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In This Issue
Introducing Nero d'Avola
Pasqua & Fazio "Mezzo Giorno" 1999 Nero d'Avola ($8.99)

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Introducing Nero d'Avola

Nero d'Avola
Ripe Nero d'Avola bunches
Unless you follow Italian wine with particular attention, chances are that the grape variety Nero d'Avola may not seem as familiar as Chardonnay or Merlot.

But that could change, as this heretofore little-known grape of Sicily is starting to gain deserved publicity outside the football-shaped island off the "toe" of the Italian "boot."

Pronounced "Neh-roe Dah-voe-lah" and translated "The black (grape) of Avola," this grape makes a rich, perfumed and velvety red wine that's easy to drink but that can take a bit of aging, works well in blends with other grapes, and can benefit from (but does not require) the judicious use of oak. That's a lot to like in a wine grape, and it's a description that could just as easily fit many of the most desirable red varieties.

In Sicily, a wine-rich land where the locals have as many words related to wines and grapes as the Eskimos allegedly have for snow, Nero d'Avola is also called "Calabrese," a synonym that for years prompted the experts to assume that the variety was originally imported from Calabria on the mainland. But that's not so, according to my friend and Italian-wine expert Luca Mazzoleni, who says, "The synonym Calabrese is likely to be an 'italianization' of ancient vernacular name of Nero d'Avola, being 'Calaurisi,' which literally means 'coming from Avola'."

Avola, as it happens, is a wine-growing village in Southeastern Sicily, where the variety evolved through selection by vine growers centuries ago, and from where it has spread throughout the island. For generations it was used primarily to make strong, neutral red wine that was shipped throughout Europe to be used - often surreptitiously - to add color and weight to lighter reds, prompting some French producers to nickname it "le vin médecine."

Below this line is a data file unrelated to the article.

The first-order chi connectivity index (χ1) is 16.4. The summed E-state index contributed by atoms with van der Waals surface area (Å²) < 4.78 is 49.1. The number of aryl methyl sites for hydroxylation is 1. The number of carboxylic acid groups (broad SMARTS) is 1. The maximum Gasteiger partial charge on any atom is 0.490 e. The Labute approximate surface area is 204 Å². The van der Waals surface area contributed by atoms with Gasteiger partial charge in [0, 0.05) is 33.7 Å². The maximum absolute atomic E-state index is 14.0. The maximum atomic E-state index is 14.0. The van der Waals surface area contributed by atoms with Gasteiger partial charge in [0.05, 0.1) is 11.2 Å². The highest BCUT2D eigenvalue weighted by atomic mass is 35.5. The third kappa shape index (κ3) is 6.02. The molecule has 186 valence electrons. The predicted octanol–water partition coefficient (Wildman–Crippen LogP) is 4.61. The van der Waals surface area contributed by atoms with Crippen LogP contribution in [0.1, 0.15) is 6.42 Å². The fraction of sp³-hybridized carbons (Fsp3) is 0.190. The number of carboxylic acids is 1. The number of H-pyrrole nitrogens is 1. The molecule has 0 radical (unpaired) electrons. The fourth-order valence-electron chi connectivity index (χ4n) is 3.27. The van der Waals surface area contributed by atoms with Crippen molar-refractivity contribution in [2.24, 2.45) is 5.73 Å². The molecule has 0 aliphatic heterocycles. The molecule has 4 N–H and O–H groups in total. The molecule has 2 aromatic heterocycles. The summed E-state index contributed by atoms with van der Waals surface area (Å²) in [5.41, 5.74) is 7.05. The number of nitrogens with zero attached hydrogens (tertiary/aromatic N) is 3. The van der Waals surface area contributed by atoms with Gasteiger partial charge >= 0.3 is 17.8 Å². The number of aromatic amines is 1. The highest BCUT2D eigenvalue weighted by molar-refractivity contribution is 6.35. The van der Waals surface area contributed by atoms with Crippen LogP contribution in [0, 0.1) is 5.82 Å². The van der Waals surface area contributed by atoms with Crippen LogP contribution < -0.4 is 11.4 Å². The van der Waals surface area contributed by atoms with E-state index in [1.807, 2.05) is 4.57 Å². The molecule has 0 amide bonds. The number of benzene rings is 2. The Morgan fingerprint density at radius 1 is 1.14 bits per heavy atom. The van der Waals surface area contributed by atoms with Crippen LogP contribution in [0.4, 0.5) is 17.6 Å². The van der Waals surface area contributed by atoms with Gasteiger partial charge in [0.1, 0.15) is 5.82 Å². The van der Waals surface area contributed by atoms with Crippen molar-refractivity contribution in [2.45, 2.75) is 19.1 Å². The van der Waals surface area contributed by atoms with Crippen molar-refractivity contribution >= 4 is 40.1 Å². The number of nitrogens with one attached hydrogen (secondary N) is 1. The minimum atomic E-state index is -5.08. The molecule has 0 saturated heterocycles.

As recently as the 1980s, plantings of Nero d'Avola declined in Sicily as many growers switched to international grape varieties thought more suitable for commerce. But now Nero d'Avola is coming back as the native grape earns a growing reputation in its own right. Today's tasting report offers just one fine low-price example, but you'll find the wine from many other producers. It's worth seeking out and getting to know.

Luca Mazzoleni's article, "A celebration of Nero d'Avola," which goes into considerable technical detail about the grape, is online at

Mezzo Giorno Pasqua & Fazio "Mezzo Giorno" 1999 Nero d'Avola ($8.99)

This dark-garnet wine shows ripe, berrylike fruit aromas lent complexity by hints of leather and smoke. Warm and plummy with a touch of raisins and a hint of almonds in the flavor, there's sufficient acidity to give it structure, but the overall impression is soft as velvet. Although the finish isn't overly long, ripe and appealing fruit and surprising complexity for an inexpensive wine make it an exceptional value. U.S. importer: Kysela Pere et Fils, Winchester, Va. (March 27, 2003)

FOOD MATCH: A remarkable companion with lamb chops; rare meat rounds out the wine, and its lush fruit acts like a classic sauce.

VALUE: Exceptional value.

WHEN TO DRINK: Nero d'Avola is said to be a wine that will age, but exuberant fruit calls for drinking soon. It might be interesting to put a bottle or two aside and see what happens, but you won't go wrong by drinking it up in the next year or so.

WEB LINK: The U.S. importer's Italian wine portfolio is at


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All the wine-tasting reports posted here are consumer-oriented. In order to maintain objectivity and avoid conflicts of interest, I purchase all the wines I rate at my own expense in retail stores and accept no samples, gifts or other gratuities from the wine industry.

Friday, March 28, 2003
Copyright 2002 by Robin Garr. All rights reserved.

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